Pre-signing, enjoying a can of Whoopass Energy Drink, because that's how I roll.

This ain’t no “build it and they will come” scenario, folks. Books signings are a hard sell, even for the traditionally published writer. Book sales are a hard sell, and, at a signing, you’re asking people to come buy your books at a specific time, in return for your smiling face and John Hancock. Your mama thinks those are special, but to most people, they aren’t much of an enticement. If you’re indie, you’ll have to work hard and smart if you want a dynamite book signing, but you can achieve fantastic results if you include these factors for success in your planning:

1. Location, location, location

Don’t go holding some random event in an area where you have no following or name recognition. Who the heck is going to come check out the Secret History of Middle American Basket Weavers unless they already know the book, and, even better, you? The only answer: no one. You won’t even get a polite drop-by from the janitor unless you went to high school with him. Why? Because people are afraid that even talking to you will result in them having to buy shit they don’t want. Right? That’s why you scurry past the vendor-person when you see them, too. You know you do. So pick a location where people know of you or your book. Where you can draw a crowd of people that came specifically to see you and buy what you are selling. Otherwise, you’re going to sit by yourself for two hours playing tiddlywinks and pretending you aren’t devastated.

To read the rest of “Indie Author Book Signing Success” on SkipJack Publishing’s Indie Publishing Blog, Click Here. Then come back and see me 🙂


Published by Pamela

edit biographydelete Biography Pamela writes overly long e-mails and the What Doesn't Kill You romantic mysteries from deep in the heart of Nowheresville, TX and way up in the frozen north of Snowheresville, WY. Pamela is passionate about hiking with her hunky husband and pack of rescue dogs (and an occasional goat and donkey), riding her gigantic horses, experimenting with her Keurig, and traveling in the Bookmobile.

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  1. Truth be known, I actually did quite well with the Secret History of Middle American Basket Weavers; but it might have been the free booze, food, shot glasses, and 2 for 1 promotion that got it moving.

    I might have also implied in the invites it was really a soft porn tome w/ plenty of pictures; but of course that only attracted my friends and they are all about ‘free’ so the booze was gone before the books. And of course, that caused a problem because not only were they drunk, but then became angry when the alcohol ran out and there might have been a scuffle or two with the police showing up…but it did make the papers and they say bad publicity is better than no publicity at all, right?

    Of course, now I can never come back to the store so I’m out at the park with the ‘unemployed’ men who seem to be milling about. Did you know you need a permit if you try to ‘sell’ anything at the park? Yes, the police were back and they knew me quite well by then, so I’m listing my books in Craigslist trying to raise enough money for my bail.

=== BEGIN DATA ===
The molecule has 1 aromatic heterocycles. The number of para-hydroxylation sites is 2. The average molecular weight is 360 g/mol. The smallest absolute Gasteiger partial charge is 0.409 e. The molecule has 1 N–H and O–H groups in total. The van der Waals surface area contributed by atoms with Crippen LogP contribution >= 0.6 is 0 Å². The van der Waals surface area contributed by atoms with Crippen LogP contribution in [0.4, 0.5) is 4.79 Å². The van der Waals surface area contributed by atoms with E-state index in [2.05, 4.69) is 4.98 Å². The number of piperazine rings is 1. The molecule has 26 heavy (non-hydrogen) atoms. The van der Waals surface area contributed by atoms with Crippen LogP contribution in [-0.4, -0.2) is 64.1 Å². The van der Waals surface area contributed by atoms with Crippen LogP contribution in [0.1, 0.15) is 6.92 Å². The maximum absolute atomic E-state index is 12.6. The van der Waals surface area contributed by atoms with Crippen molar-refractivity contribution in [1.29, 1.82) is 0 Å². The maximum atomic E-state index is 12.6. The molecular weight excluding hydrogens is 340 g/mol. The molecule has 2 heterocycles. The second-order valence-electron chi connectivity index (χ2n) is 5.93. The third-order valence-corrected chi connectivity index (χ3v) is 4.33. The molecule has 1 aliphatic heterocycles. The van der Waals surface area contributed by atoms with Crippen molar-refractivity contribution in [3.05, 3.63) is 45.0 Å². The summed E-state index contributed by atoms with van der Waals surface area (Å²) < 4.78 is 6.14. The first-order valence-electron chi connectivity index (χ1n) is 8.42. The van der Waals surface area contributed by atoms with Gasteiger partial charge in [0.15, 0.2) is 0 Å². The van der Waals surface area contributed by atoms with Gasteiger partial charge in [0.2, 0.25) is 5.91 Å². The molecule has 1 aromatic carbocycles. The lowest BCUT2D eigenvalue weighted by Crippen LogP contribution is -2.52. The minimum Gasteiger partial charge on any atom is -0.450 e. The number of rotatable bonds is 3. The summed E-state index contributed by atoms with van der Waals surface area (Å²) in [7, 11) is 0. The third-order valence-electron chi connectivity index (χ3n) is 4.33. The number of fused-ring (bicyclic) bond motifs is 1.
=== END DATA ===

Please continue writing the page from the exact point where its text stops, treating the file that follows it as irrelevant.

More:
Yes, selling books can be hard…….

  2. Thanks for the advice, Pamela. I hope the book signings in the future go well for you and that you can keep on selling tons of books. Keep on doing all the great things that you’ve been doing.


  3. I read this full article and it’s super smart and helpful. And then I read the comments above and died laughing at Bill Dorman’s comment. 🙂

    So happy for you and all your hard work! You rock!

    1. I like learning new stuff too 🙂

      And I’ll have more chances to learn: 3 more book signings scheduled. I figure I can do 1 a month, and that’s all the emotional energy I have!

  4. Being a self-publishing independent writer is one of the hardest ways to make an easy living… I would suggest it only for really passionate people, my girlfriend has given it a try but she broke…

    1. Yeah, if you are in it to get rich, try something else. If you think it’s easy, try something else. Totally agree. And, I am glad I am doing it. I wouldn’t make any more money through traditional publishing, even if I invested the time to find an agent/publisher, unless I was one of the very, very ,very few and the odds against that are remarkably high.

  5. Really looking forward to the signing at the Dirt Road Divas Tomorrow. The stars are aligned, a host of great friends are committed, the place is awesome. Its going to be great.
    It is so much fun to watch people (and you) at a signing, for those attending know you personally, even though you have told them through a 100 different mediums that your books are out and available for sale all over the place, until they actually see them, in print, touch them, scan through them, I am not sure they ever really grasp that it is real.

    For those of you that are indie writers that read this comment, the message is, YOU MAY THINK, you have reached out to your audience, but I PROMISE YOU, most of them have not HEARD you. Keep trying.

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